Several mental health advocacy organizations opposed the law. In a 2017 letter, representatives of Disability Rights Pennsylvania, Mental Health Association in Pennsylvania, Pennsylvania Mental Health Consumers’ Association and NAMI Keystone PA voiced their concerns. Among them were the bill’s absence of funding for services and court processes and its “look back period,” which allows a person’s mental health history as far back as four years to be considered. “It is unclear why dangerous acts that occurred up to 48 months ago is relevant to the person’s current need for treatment,” the letter said. The organizations also expressed the concern that the new legislation would “substantially increase the number of people subject to involuntary treatment.”
Similar AOT legislation, commonly known as “Laura’s Law,” was passed in California in 2002. Counties were also able to choose whether to implement the law, and were slow to do so; 2008 was the first year a county opted in. As of February, 20 of California’s 58 counties have approved the law’s implementation. Counties, however, have faced fierce opposition from advocacy organizations like Disability Rights California that say involuntary treatment doesn’t work and infringes on civil rights.
Dan Eisenhauer, Dauphin County’s mental health administrator, is the immediate past president of the Pennsylvania Association of County Administrators of Mental Health and Developmental Services [PACA MH/DS]. He said the law did not originally include the provision that has allowed all counties to opt-out but that it was added once it passed the state House and was in the Senate.
“I’ve never heard of a law being optional, period,” Eisenhauer said.
Sarah Eyster is the director of the mental health division of Rehabilitation and Community Providers Association, which represents health and human services providers in the state. She said the law created an unfunded mandate, which is why counties were given the option to opt out. “It has to be properly outlined and funded to be able to move forward,” Eyster said.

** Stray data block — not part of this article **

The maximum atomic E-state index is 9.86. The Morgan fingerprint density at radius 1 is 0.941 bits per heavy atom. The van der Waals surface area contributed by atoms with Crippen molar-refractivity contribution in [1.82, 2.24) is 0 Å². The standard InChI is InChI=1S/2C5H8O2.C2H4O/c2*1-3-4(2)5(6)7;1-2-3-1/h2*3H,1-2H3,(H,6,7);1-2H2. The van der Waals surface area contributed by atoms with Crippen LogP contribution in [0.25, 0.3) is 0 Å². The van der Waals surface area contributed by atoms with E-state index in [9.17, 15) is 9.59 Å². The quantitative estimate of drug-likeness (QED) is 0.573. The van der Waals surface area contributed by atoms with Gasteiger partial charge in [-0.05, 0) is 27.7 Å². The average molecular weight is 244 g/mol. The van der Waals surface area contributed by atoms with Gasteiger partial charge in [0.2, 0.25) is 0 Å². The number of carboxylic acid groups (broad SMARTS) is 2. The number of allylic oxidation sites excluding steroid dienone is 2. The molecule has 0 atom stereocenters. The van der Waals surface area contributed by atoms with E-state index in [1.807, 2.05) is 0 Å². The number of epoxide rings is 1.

The standard is likely not changing in Allegheny County.
“Assisted outpatient treatment [AOT] is not and has never been available in Allegheny County as an involuntary treatment. Currently, there are no plans to offer AOT in Allegheny County,” a representative of the Allegheny County Department of Human Services stated in an email to PublicSource. The county declined an interview request.
Berger called the fact that no counties have implemented the law “ridiculous.” She said Allegheny County is particularly equipped to implement AOT, as it already provides many of the services AOT would require. For instance, Allegheny County has an assertive community treatment team, which includes health professionals like psychiatrists, therapists and social workers that travel to patients in a treatment delivery vehicle.
“Somebody really needs to step up in Pennsylvania and at least try it,” Berger said of the new law.
According to the statement provided by Allegheny County’s Department of Human Services, the “services listed in the AOT language are all available in Allegheny County and delivered through local contracted providers.” More information on the services Allegheny County offers can be found here.
Why aren’t counties using it?
Just because no counties are implementing the new law doesn’t mean they won’t in the future. Counties choose whether to opt out or implement the policy on an annual basis, with the next deadline in January.
“It’s not off the table,” Eisenhauer said.
According to Eisenhauer, the Pennsylvania Office of Mental Health and Substance Abuse Services was charged with providing the forms and instructions on how to implement the new law. The office only distributed the finalized instructions shortly before the mid-April deadline to opt out, Eisenhauer said, giving county administrators little time to interpret the forms or discuss them with their attorneys or service providers. “I think I speak for most counties when I say that was certainly a primary factor of why it wasn’t implemented,” Eisenhauer said.
Pennsylvania Department of Human Services [DHS] spokesperson Ali Fogarty said the finalized AOT instruction forms were distributed in early April. According to Fogarty, the opt-out form was distributed in January.
Erin James, another DHS spokesperson, wrote in an email to PublicSource that a webinar on AOT was held for county administrators in March, and a second webinar will be held in November. According to James, DHS plans to release more information on AOT guidelines by November.
Berger said concerns about service costs are misguided. “The reality is … almost every single person who would meet criteria for AOT would have it fully paid for by Medicaid,” Berger said. According to the Treatment Advocacy Center, the population that is eligible for AOT is seriously ill and typically qualifies for Medicaid. Berger said the only additional costs of implementing AOT would be civil court costs, as many counties already have the necessary services in place. Services could include outpatient treatment programs, substance abuse treatment programs and peer support groups.